I had always had a sneaking suspicion that I would have to write the score. I have some classical music training and I had written all the songs for the musical. My one worry was that I was already doing so much. Writing, directing, performing, editing. I didn’t care about how much work it was. I was worried about what other people think. I can positively hear the gossip - the girl who is so egotistical that she has decided to make a film and do everything herself. I can see it in people’s faces when they ask me about the film and it slowly comes out that I have taken on these roles. I dread talking about it.
Inevitably, in the end, there was no budget to hire a composer and not enough time to find someone I trusted if there was, so I went to work writing a score.
It’s one of most enjoyable things I’ve ever done.
I would watch a scene, hear the music in my head, take it into my software and compose to it. First with just piano, working out the notes, watching and playing, stopping when necessary.
There was one scene in-particular that, to my horror, when I watched it after the first cut, was devoid of all the emotion it needed. It was a pivotal scene and it was totally dead.
I did some research, watched some other films and on a whim, I took a piece of music from another very similar scene from another film and stuck that music under my scene. Suddenly the whole scene changed. It instantly became touching and almost beautiful and it gave me the direction I needed. I spent a good day or so composing the music for this scene and by the end I was working with shiny scene.
You see, I had always believed and been taught, that if a scene didn’t work without the score, it wouldn’t work with it.
This is I find to be a load of rubbish.
Don’t listen to everything everyone tells you. Most of them haven’t even lived it themselves.
7. if possible, hire out the trailer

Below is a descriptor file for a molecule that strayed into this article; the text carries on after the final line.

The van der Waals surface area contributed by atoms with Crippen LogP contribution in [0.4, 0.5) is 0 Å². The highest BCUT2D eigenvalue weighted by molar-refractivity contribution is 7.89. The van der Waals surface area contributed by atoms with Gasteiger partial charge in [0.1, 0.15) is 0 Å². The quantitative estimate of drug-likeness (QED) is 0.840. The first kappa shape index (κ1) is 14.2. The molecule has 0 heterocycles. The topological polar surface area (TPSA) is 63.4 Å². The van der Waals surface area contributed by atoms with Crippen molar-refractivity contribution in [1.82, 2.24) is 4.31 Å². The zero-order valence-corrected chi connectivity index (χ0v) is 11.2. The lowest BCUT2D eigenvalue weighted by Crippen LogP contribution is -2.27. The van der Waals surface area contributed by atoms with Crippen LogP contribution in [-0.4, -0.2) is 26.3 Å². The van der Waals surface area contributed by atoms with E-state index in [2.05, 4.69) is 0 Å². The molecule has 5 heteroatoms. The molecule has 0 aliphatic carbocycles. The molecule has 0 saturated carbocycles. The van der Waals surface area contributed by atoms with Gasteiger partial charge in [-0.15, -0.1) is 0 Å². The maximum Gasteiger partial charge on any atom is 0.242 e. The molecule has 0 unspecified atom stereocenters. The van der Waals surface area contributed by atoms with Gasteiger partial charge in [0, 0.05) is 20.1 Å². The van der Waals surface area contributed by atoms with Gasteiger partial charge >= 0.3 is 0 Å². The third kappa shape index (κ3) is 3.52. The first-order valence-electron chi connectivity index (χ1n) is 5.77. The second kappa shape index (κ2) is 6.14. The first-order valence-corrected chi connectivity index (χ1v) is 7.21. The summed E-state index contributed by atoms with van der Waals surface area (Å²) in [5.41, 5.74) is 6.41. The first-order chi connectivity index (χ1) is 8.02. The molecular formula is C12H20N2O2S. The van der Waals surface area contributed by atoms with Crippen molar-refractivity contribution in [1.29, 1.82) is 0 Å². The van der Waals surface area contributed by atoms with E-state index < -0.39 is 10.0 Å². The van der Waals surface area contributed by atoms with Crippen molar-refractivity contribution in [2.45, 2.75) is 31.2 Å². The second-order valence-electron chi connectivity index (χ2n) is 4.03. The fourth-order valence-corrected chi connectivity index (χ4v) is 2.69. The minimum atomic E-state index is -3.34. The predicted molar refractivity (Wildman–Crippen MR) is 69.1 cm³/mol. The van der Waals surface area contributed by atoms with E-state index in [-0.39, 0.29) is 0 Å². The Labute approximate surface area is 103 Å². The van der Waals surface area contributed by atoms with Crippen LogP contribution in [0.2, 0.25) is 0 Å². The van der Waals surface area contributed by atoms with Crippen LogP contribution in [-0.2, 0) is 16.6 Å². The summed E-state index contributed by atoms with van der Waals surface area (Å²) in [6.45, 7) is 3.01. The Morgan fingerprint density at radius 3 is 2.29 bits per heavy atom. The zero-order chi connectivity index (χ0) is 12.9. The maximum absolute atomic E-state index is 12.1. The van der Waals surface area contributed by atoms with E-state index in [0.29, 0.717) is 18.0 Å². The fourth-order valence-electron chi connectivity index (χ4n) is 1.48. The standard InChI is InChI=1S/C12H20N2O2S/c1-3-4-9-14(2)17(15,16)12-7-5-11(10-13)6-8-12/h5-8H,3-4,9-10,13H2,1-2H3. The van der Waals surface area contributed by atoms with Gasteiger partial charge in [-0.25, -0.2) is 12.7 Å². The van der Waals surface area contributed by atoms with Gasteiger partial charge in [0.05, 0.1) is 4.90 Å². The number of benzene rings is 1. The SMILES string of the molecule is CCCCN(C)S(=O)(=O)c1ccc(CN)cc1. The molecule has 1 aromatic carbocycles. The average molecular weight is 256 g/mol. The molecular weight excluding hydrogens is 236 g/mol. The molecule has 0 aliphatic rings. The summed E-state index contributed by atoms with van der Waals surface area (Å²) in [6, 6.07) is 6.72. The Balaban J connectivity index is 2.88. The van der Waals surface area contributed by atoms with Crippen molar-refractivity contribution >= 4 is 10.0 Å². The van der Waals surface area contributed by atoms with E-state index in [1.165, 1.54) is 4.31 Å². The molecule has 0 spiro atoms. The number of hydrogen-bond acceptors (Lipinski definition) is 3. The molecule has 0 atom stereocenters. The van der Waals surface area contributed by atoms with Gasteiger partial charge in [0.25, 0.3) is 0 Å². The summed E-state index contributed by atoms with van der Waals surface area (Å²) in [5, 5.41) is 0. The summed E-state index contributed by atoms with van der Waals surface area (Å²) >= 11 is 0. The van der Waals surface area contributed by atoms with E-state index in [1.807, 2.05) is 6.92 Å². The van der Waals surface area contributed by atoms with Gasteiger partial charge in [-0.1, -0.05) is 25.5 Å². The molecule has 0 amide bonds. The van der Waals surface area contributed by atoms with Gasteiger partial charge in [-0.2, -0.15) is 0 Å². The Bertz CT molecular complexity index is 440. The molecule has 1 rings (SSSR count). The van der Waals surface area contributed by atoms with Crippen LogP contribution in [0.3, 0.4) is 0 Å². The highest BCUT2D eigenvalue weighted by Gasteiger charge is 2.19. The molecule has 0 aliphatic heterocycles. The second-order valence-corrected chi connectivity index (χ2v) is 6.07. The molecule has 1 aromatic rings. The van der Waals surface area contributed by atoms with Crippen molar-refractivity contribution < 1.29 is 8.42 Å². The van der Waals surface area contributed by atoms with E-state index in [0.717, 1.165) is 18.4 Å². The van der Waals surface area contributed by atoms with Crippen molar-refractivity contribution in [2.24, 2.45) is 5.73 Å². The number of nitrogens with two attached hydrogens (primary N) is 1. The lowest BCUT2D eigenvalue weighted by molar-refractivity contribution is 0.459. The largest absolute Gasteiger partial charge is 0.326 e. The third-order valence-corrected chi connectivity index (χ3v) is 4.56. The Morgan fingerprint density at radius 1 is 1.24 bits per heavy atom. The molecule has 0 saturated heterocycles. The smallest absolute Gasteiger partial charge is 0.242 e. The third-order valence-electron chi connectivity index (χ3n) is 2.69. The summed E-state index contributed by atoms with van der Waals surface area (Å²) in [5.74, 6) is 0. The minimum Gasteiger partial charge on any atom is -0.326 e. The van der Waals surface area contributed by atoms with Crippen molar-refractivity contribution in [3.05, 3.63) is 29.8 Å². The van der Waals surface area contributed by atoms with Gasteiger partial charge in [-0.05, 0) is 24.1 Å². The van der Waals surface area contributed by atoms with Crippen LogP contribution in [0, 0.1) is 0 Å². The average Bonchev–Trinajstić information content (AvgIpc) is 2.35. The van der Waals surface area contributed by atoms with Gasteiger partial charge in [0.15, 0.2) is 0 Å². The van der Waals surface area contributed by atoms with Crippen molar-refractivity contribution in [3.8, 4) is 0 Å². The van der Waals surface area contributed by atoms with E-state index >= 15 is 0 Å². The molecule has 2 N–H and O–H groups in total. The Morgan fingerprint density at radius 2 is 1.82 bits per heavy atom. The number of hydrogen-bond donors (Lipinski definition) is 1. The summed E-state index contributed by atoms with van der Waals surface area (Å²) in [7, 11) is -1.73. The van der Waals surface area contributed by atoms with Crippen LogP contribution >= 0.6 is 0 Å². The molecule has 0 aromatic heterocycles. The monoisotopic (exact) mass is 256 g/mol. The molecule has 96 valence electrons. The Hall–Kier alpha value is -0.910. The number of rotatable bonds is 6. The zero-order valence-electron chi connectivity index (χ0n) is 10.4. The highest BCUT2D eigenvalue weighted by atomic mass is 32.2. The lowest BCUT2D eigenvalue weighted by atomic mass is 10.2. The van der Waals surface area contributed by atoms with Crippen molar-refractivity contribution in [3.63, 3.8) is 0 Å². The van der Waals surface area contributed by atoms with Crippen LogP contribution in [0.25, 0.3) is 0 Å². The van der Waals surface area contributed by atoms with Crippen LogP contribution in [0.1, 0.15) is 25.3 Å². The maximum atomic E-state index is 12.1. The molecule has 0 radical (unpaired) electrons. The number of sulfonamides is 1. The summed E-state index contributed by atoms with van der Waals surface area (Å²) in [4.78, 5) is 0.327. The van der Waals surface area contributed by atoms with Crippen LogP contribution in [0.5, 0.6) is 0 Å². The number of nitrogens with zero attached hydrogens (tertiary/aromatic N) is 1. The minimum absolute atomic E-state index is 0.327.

This is only something I can say in hindsight. I had no idea editing a trailer would be so difficult and it didn’t help that we hadn’t really checked the dates for delivering the trailer. While working on the feature, I had to take a week out to work on the trailer. I knew when I was working on it that this was not my forte. I am the very image of everything opposite to a business woman. I do not like selling. I don’t like advertising. I can’t bear the thought of presenting a piece of work in anything more than it is. Basically everything a trailer is supposed to do, my character fights against.
What if someone sees the trailer and thinks it’s a better film than it actually is? That was the question I grappled with as I somehow put together my first version of the trailer.
Relieved after completing it, I sent it in and eagerly went back to work on the main film, only to receive an email a few days later with feedback on the trailer.
Reading the feedback sent me into a whirlwind of panic. I tried to set about doing what was asked but I found myself completely floundering. Kevin was busy at work, too busy to sit with me and edit and when he did we ended up arguing. I felt his answer to everything was to use a fade to black and he felt I met every suggestion with an aggressive reason why it wouldn’t work.
Finally, again in tears, I called my dad, the one person I knew who had handled this kind of situation before and who could think logically, unlike I could under the circumstances.
He sat with me, the three pages of feedback in hand and we edited the trailer together until it fit almost the exact requests we had received. I sent it in and only two requested changes came back.
I would have happily handed over the entire trailer production to another editor or company. As it was I lost a week of editing and gained a few days of feeling like a complete failure. Of course, in the end, it all worked out for the best.